The following terms are used in American football, both conventional and indoor. Some of these terms are also in use in Canadian football; for a list of terms unique to that code, see Glossary of Canadian football.

4–4 defense American football defensive formation

In American football, the 4–4 defense is a defensive alignment consisting of four down linemen and four linebackers.

Dime defense American football defensive formation

In American football, the dime defense is a defensive alignment that uses six defensive backs. It is usually employed in obvious passing situations. The formation usually consists of six defensive backs, usually two safeties, and four cornerbacks, and has either four down linemen and one linebacker, or three down linemen and two linebackers. This formation is used to prevent the offense from completing a medium- to long-range pass play. This may be because the offense's running game is inefficient, time is an issue, or they need a long pass for a first down. It is also used against teams whose pass-to-run ratio predominantly favors pass. The formation, however, is vulnerable to running plays as the formation is missing two linebackers, or a linebacker and a down lineman.

7–2–2 defense American football defensive formation

The 7–2–2 defense or seven-box defense, used seven "down linemen", or players on the line of scrimmage at the time of the snap, two linebackers, and two safeties. Amos Alonzo Stagg invented the seven-box defense in 1890 at Springfield College. At that time, most teams were using a nine-man line on defense, and there were only three downs and no forward passes. The 7–2–2 was the base defense used by Knute Rockne at Notre Dame, as well as Mike Donahue at Auburn. Into the late 1930s, the 7–2–2 was still commonly employed inside the defender's thirty-yard line. It was considered "very strong against a running attack, but rather weak defensively against passes." The 7–2–2 was also employed when the opponent was expected to punt.

7–1–2–1 defense American football defensive formation

The 7–1–2–1, or seven-diamond defense, used seven "down linemen", or players on the line of scrimmage at the time of the snap, one linebacker, two safeties relatively close to the line and one safety farther downfield. The formation was created by Minnesota coach Henry L. Williams in 1903, reputedly to stop Michigan back Willie Heston. By some accounts in the mid-1930s, the 7-1-2-1 was considered "almost obsolete" due to its weakness against the forward pass, whereas the 7-2-2 defense was still considered viable. Yet Bill Arnsparger notes the use of the seven-diamond from the 1940s into the 1960s, as a defensive adjustment to the common wide tackle 6 defenses of the time. Further, the form of the 7 diamond as derived from a wide tackle 6, with a more compact line spacing than the 1930s era 7 man lines, shows a marked similarity to the 46 defense of Buddy Ryan.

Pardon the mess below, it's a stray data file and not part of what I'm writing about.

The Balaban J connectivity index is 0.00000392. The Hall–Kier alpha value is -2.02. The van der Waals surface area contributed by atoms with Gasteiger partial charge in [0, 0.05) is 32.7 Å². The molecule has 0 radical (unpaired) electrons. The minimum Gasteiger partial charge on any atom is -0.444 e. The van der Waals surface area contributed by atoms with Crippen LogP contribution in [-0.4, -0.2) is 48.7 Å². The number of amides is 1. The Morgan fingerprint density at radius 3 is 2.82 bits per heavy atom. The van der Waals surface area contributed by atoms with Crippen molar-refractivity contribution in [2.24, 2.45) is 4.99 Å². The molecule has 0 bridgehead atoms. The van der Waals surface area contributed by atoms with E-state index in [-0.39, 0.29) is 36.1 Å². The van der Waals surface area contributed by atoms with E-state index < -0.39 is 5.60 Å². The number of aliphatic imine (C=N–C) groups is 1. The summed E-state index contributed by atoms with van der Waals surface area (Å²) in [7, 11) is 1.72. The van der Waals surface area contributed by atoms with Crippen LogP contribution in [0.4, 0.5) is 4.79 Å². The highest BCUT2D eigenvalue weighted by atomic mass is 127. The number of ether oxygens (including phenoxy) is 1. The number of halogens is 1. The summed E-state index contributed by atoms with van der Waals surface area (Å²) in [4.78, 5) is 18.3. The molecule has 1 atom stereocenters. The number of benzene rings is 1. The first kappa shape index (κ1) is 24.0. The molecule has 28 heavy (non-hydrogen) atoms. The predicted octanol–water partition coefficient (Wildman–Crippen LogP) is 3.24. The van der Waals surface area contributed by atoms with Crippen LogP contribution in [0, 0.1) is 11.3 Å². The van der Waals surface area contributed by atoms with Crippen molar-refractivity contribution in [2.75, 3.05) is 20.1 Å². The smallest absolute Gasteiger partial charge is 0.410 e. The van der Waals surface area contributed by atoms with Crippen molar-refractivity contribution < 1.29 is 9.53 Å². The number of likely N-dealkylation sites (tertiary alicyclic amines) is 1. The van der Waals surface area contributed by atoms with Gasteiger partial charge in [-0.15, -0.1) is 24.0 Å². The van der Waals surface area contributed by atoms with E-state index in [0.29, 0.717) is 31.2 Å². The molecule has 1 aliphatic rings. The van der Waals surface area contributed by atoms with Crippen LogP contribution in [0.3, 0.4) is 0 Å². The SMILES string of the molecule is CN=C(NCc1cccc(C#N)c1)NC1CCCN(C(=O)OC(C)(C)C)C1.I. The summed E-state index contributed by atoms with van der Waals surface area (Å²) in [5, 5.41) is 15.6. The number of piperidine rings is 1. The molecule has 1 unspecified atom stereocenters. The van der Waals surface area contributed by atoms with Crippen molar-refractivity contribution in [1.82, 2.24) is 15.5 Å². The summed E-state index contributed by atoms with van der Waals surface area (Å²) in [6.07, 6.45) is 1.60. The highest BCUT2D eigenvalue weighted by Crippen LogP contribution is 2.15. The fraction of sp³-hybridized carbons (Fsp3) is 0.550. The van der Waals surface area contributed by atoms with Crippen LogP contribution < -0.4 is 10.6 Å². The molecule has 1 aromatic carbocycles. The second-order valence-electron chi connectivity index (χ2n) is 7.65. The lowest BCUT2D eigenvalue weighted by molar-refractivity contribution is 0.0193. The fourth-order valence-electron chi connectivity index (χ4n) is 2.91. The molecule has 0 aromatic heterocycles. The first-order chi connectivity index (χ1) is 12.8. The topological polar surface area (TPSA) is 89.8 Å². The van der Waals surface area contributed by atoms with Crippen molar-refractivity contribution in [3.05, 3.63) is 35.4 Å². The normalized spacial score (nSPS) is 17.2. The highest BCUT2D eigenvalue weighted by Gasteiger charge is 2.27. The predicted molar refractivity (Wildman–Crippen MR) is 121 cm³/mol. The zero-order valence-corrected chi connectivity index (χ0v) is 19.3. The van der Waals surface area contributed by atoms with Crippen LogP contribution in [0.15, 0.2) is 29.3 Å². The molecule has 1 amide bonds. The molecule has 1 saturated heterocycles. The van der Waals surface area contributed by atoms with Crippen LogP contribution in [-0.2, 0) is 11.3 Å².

Miami 4–3 defense Defensive formation in American football made famous by coach Jimmy Johnson

The Miami 4–3, also called the 4–lslide, is a scheme closely associated with the Jimmy Johnson-led Miami Hurricanes, and taken by Johnson to the Dallas Cowboys. Built around Jimmy Johnson's notion of "upfield pressure", it is a penetrating, swarming defense, with a "get there firstest with the mostest" mentality. The focus is to cause opponents to make mistakes, even if the defense might give up a big gain or two. Compared to older 4–3 defenses, such as Tom Landry's 4–3 inside, the defensive line assignments are simpler. Linemen don't read then react, they act then read. Linebackers fill the gaps the linemen leave behind, ignoring gaps away from the play. Coverages are simple, and the playbook small and easy to learn.

In American football, the 6–2 defense is a defensive alignment consisting of six down linemen and two linebackers.

References

  1. 1 2 Philadelphia Daily News. September 25, 1986
  2. Bennett, Brian (December 29, 2010). "Speed, position switches define TCU way". College Football Nation Blog. ESPN.com . Retrieved December 30, 2010.
  3. Arnsparger, Bill (1999). Coaching Defensive Football, St. Lucie Press, Chapter 6.